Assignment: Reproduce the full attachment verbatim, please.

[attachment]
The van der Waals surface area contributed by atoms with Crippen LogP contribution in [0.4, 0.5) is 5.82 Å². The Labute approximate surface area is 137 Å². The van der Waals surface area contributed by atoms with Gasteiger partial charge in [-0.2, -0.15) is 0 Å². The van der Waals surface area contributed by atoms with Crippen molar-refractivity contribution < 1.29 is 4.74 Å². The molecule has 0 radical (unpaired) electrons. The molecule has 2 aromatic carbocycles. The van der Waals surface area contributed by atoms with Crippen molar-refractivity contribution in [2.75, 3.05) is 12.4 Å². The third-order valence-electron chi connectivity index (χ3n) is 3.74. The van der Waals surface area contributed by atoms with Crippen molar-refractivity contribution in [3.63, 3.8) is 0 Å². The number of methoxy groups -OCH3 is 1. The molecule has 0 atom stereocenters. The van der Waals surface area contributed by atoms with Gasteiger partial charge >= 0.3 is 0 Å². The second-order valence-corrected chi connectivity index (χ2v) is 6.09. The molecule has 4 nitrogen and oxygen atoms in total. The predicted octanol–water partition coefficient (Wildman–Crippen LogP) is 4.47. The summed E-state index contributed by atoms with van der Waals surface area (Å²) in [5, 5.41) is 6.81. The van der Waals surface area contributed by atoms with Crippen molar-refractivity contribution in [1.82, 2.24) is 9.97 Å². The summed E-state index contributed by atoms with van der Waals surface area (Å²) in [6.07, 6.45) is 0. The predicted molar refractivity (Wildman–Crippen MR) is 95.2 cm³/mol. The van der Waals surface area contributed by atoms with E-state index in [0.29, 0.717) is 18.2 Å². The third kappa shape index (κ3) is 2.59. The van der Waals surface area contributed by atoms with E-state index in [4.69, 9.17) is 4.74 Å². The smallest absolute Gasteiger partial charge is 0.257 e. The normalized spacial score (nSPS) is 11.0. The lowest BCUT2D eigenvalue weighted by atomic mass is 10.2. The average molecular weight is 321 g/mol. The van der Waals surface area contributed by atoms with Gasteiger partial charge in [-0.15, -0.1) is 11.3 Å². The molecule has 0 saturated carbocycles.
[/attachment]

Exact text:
The van der Waals surface area contributed by atoms with Crippen LogP contribution in [0.4, 0.5) is 5.82 Å². The Labute approximate surface area is 137 Å². The van der Waals surface area contributed by atoms with Gasteiger partial charge in [-0.2, -0.15) is 0 Å². The van der Waals surface area contributed by atoms with Crippen molar-refractivity contribution < 1.29 is 4.74 Å². The molecule has 0 radical (unpaired) electrons. The molecule has 2 aromatic carbocycles. The van der Waals surface area contributed by atoms with Crippen molar-refractivity contribution in [2.75, 3.05) is 12.4 Å². The third-order valence-electron chi connectivity index (χ3n) is 3.74. The van der Waals surface area contributed by atoms with Crippen molar-refractivity contribution in [3.63, 3.8) is 0 Å². The number of methoxy groups -OCH3 is 1. The molecule has 0 atom stereocenters. The van der Waals surface area contributed by atoms with Gasteiger partial charge >= 0.3 is 0 Å². The second-order valence-corrected chi connectivity index (χ2v) is 6.09. The molecule has 4 nitrogen and oxygen atoms in total. The predicted octanol–water partition coefficient (Wildman–Crippen LogP) is 4.47. The summed E-state index contributed by atoms with van der Waals surface area (Å²) in [5, 5.41) is 6.81. The van der Waals surface area contributed by atoms with Crippen molar-refractivity contribution in [1.82, 2.24) is 9.97 Å². The summed E-state index contributed by atoms with van der Waals surface area (Å²) in [6.07, 6.45) is 0. The predicted molar refractivity (Wildman–Crippen MR) is 95.2 cm³/mol. The van der Waals surface area contributed by atoms with E-state index in [0.29, 0.717) is 18.2 Å². The third kappa shape index (κ3) is 2.59. The van der Waals surface area contributed by atoms with E-state index in [4.69, 9.17) is 4.74 Å². The smallest absolute Gasteiger partial charge is 0.257 e. The normalized spacial score (nSPS) is 11.0. The lowest BCUT2D eigenvalue weighted by atomic mass is 10.2. The average molecular weight is 321 g/mol. The van der Waals surface area contributed by atoms with Gasteiger partial charge in [-0.15, -0.1) is 11.3 Å². The molecule has 0 saturated carbocycles.